These two saints are buried in one basilica in the catacombs and they share the joint patronage of Woodbastwick Church, the only Anglican Church in England with this dedication.
Sebastian is thought to have joined the Roman army in about 283 AD and carried out many acts of love and charity. In 286, when his Christianity was finally discovered he was sentenced to death by the Emperor Diocletian and shot by his own archers. His wounds healed but he was finally stoned to death. Stories of Sebastian have inspired great works of art portraying him as a youth pierced by arrows. A copy of The Martyrdom of Saint Sebastian (1475) by the Pollaiuolo brothers, hangs in Woodbastwick Church. In Medieval times, Sebastian's help was sought against plague, the sores reminding people of the arrow wounds in Saint Sebastian's flesh. Renowned for endurance, he is the patron saint of athletes and soldiers.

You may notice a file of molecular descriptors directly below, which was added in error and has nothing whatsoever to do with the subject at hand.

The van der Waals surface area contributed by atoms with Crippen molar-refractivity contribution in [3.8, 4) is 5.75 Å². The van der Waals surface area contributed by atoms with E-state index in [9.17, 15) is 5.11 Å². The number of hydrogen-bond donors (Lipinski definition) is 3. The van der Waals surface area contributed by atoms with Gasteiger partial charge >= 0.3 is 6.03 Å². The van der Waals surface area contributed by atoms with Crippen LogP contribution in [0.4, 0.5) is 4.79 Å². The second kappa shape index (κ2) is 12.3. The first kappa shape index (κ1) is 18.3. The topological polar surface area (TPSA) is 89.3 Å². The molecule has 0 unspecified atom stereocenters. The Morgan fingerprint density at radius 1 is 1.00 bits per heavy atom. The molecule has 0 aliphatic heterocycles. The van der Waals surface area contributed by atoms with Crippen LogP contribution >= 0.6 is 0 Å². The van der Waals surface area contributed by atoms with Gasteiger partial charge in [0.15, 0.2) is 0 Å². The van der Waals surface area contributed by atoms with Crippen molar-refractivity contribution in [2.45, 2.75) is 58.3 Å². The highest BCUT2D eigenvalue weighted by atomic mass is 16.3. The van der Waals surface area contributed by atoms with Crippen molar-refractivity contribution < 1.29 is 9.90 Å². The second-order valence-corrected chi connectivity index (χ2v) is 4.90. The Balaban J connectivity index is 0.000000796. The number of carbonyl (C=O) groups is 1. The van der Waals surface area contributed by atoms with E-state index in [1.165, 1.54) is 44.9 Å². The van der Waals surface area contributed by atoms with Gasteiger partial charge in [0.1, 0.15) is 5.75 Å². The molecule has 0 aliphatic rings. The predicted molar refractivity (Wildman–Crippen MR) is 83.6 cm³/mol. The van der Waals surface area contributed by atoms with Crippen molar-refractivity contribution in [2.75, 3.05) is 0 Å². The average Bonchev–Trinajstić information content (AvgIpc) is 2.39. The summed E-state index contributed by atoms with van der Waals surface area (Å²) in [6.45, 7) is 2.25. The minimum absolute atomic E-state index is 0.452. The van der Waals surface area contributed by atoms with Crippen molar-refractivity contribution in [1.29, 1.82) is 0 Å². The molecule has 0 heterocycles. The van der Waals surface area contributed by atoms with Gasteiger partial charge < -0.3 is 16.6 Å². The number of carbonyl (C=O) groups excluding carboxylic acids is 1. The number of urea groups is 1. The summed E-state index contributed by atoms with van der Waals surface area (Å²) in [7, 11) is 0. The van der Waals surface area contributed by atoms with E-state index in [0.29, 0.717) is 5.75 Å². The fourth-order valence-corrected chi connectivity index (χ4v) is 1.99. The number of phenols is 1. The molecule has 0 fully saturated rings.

Saint Fabian (236 - 250 AD) is said to have been a farmer visiting Rome on the day that a Pope was to be elected. A dove settled on his head and this was taken by the crowd as a sign through the Holy Spirit that he was worthy of election. The Holy Church of Rome enjoyed a period of relative peace and flourished under the reign of Fabian who is recorded as a maker of many rules and regulations. The tolerant Emperor Philip died in 249 and was succeeded by Decius, a ruthless enemy of Christianity. Christians were ordered to deny Christ or face torture and death but many, including Fabian, refused and were martyred for their faith.